While that all sounds pretty technical and very scientific, Dr. Renegar said there's an easy way to understand why they are studying what they are studying.
"The goal is to understand how corals respond to various hydrocarbons and then share the data with those in decision-making positions should another oil spill occur near coral reefs," she said. "An improved understanding of how corals are impacted can help us make better decisions on how to deal with the next oil spill. The information derived from the study is already being integrated into NOAA's toxicity models and is expanding the body of knowledge on the subject."
You can read the newly published study HERE.
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About Nova Southeastern University (NSU): Located in beautiful Fort Lauderdale, Florida, Nova Southeastern University (NSU) is a dynamic research institution dedicated to providing high-quality educational programs at the undergraduate, graduate, and first-professional degree levels. A private, not-for-profit institution with more than 26,000 students, NSU has campuses in Fort Lauderdale, Fort Myers, Jacksonville, Miami, Miramar, Orlando, Palm Beach, and Tampa, Florida, as well as San Juan, Puerto Rico, while maintaining a presence online globally. For more than 50 years, NSU has been awarding degrees in a wide range of fields, while fostering groundbreaking research and an impactful commitment to community. Classified as a research university with "high research activity" by the Carnegie Foundation for the Advancement of Teaching, NSU is 1 of only 50 universities nationwide to also be awarded Carnegie’s Community Engagement Classification, and is also the largest private, not-for-profit institution in the United States that meets the U.S. Department of Education's criteria as a Hispanic-serving Institution. Please visit www.nova.edu for more information about NSU and realizingpotential.nova.edu for more information on the largest fundraising campaign in NSU history.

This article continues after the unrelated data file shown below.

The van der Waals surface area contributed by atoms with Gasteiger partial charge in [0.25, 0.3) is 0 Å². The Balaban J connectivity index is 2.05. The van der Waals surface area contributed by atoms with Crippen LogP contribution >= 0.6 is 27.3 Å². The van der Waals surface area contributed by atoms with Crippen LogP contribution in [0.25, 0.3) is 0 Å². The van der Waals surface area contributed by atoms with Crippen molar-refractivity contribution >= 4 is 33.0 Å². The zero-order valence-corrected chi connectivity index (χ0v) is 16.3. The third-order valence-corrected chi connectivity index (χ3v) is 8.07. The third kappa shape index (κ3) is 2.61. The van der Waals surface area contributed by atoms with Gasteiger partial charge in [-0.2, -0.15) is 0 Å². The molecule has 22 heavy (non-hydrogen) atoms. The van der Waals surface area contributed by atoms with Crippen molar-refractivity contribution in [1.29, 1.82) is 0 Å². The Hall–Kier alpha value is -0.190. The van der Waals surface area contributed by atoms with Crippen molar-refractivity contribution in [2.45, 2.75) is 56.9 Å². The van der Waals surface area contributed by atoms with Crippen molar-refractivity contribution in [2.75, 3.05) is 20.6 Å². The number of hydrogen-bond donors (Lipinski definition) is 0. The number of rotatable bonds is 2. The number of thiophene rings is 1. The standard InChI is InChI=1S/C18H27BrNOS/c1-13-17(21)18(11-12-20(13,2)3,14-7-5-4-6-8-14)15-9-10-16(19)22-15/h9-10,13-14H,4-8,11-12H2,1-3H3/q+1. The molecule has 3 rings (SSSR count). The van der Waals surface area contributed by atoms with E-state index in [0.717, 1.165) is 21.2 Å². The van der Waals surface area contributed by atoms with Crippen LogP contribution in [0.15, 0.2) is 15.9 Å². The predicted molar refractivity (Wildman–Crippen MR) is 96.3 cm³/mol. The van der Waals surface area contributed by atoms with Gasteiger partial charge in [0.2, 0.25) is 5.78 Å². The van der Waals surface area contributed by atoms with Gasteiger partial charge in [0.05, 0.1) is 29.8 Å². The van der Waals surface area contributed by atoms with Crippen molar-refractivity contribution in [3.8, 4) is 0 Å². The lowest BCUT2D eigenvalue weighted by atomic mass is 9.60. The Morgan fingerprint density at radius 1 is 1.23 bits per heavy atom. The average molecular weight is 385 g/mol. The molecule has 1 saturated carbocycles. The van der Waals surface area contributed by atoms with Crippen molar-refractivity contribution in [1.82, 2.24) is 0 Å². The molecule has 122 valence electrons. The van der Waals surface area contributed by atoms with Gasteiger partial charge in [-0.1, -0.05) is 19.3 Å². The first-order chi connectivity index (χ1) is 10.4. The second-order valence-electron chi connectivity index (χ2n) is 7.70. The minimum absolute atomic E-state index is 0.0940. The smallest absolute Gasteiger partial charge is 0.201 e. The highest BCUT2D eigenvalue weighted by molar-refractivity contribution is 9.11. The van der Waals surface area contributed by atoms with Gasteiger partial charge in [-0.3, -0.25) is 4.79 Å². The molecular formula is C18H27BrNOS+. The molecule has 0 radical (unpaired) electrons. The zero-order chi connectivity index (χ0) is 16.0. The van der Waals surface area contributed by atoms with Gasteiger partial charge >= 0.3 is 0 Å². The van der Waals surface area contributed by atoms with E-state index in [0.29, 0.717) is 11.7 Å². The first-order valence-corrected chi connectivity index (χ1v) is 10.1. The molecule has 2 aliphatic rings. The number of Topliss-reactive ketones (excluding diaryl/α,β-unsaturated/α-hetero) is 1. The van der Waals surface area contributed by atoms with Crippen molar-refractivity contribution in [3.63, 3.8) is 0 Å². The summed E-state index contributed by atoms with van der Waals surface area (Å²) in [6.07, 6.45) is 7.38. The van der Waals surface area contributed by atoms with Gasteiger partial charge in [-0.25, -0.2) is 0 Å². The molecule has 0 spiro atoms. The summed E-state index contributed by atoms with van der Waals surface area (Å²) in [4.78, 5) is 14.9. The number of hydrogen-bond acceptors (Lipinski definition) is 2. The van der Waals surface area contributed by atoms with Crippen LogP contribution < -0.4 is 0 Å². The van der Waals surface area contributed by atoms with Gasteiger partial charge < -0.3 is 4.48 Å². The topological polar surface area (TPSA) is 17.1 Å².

About NSU's Halmos College of Natural Sciences and Oceanography: The college provides high-quality undergraduate (bachelor's degree) and graduate (master's and doctoral degrees and certificates) education programs in a broad range of disciplines, including marine sciences, mathematics, biophysics, and chemistry. Researchers carry out innovative basic and applied research programs in coral reef biology, ecology, and geology; fish biology, ecology, and conservation; shark and billfish ecology; fisheries science; deep-sea organismal biology and ecology; invertebrate and vertebrate genomics, genetics, molecular ecology, and evolution; microbiology; biodiversity; observation and modeling of large-scale ocean circulation, coastal dynamics, and ocean atmosphere coupling; benthic habitat mapping; biodiversity; histology; and calcification. The college's newest building is the state-of-the-art Guy Harvey Oceanographic Center, an 86,000-square-foot structure filled with laboratories; offices; seminar rooms; an auditorium; and indoor and outdoor running sea water facilities. Please visit cnso.nova.edu for more information.